Guillaume Wong-So, Director of Trade & Treasury Solutions – Product Management Americas, BNP Paribas (Euronext: BNP)
IT innovation is currently having one of its golden ages. Many technologies such as Blockchain, AI, Data Analytics, Robotics, OCR, etc., made significant progress in the last 2 to 5 years, triggering interest in the banking community to try to apply these technologies individually or in a combined manner in business activities. The trade finance world, with all the paper-based and manual processes, is a suitable area to leverage these new technologies in order to offer better user experiences, significantly improve the efficiency of operational processes, and be more agile in bringing new products to the market.
My personal innovation journey started almost four years ago with Blockchain. That period of time was probably the “peak of inflated expectation” as described in the Gartner’s Hype cycle: no business problem would survive the new technology onslaught and the disintermediation threat aimed at the banks had never been so high. Since then, banks have frenetically gone into internal or external Proofs of Concept (POC). Some banks chose to become partners with Fintech companies, as they assessed the relevance of the technology in a wide range of use cases to build hands-on expertise and to use innovation as a communications tool. Several banking groups went as far as investing directly into Fintech companies to support their strategies.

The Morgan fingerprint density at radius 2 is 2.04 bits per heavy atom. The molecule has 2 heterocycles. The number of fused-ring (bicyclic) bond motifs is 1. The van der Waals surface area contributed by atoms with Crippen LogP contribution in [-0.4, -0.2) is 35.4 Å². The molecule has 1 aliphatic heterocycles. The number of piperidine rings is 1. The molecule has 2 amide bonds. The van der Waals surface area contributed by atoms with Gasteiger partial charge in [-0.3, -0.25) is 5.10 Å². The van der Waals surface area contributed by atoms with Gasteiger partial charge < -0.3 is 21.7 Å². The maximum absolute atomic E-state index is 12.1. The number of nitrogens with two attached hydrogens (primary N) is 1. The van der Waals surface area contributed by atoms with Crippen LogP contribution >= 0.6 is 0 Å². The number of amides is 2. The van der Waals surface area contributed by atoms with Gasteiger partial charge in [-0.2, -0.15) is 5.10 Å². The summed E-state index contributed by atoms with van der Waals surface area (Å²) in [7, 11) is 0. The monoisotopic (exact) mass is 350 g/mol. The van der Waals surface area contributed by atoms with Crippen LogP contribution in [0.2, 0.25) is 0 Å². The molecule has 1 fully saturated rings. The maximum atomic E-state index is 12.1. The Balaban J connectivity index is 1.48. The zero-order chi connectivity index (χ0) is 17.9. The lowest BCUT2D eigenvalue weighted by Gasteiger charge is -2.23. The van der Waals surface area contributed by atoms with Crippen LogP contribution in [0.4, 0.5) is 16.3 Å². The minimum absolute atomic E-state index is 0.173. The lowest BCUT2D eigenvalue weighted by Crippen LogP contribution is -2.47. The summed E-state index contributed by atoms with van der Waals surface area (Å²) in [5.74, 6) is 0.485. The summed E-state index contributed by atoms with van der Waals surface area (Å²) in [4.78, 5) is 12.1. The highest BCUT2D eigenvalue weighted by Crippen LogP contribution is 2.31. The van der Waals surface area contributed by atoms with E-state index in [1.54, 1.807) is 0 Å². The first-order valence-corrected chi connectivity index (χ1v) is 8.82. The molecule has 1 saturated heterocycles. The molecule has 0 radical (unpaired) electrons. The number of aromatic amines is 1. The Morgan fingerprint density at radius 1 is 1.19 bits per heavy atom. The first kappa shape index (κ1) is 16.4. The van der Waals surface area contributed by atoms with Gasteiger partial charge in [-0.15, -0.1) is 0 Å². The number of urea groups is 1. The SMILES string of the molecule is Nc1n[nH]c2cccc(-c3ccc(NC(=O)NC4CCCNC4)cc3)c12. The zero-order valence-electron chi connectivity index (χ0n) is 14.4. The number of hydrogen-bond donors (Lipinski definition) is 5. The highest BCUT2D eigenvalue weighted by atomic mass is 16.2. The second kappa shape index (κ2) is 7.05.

Now, while some significant achievements have been reached, the market has started to realize that the Blockchain journey will be longer than expected. Still, the accumulated experience through try-outs, successes, set-backs and challenges in implementing Blockchain solutions allows the industry to approach the topic with a more level head and focus on what is fully aligned with their strategy. Here are a few lessons that I learned in driving innovation projects within BNP Paribas.
From competitors to partners
Ten years ago, the general approach for big banking groups was to differentiate themselves through proprietary platforms, and Fintechs were seen more as competitors. The new innovation hype and the rise of Fintech firms was presented as a disruption threat for the incumbents and a risk of disintermediation. While there has been Fintech success, notably in payments, the paradigm between Banks and Fintechs has changed over the last years with more collaboration and partnerships, leveraging the openness and nimbleness of the Fintechs with the balance sheet and industrial control framework of the Banks. Our own Connexis Supply Chain platform is a very good illustration of that change of mindset: initially designed as a one-stop shop for all supply chain management and financing, it is now integrated with Tungsten, a very successful Procure-To- Pay platform. The Banks’ challenges nowadays are to navigate the entire Fintech ecosystem and to make the right connections with the right depth while keeping watch on other promising technologies/Fintechs.
Banks want to engage closely with the solution providers that are aligned with their strategy, but also keep some arm’s length in this volatile market, which can turn in a different direction during the next five years.
A balanced governance is key to delivering value
Innovation in a large banking group faces a set of challenges: a vast and diverse stakeholders group, a highly regulated environment, non-open legacy systems, a conservative mindset – the list goes on. To maximize the chances of success of an innovative initiative in such an environment, there is a fine balance to be found in terms of governance between: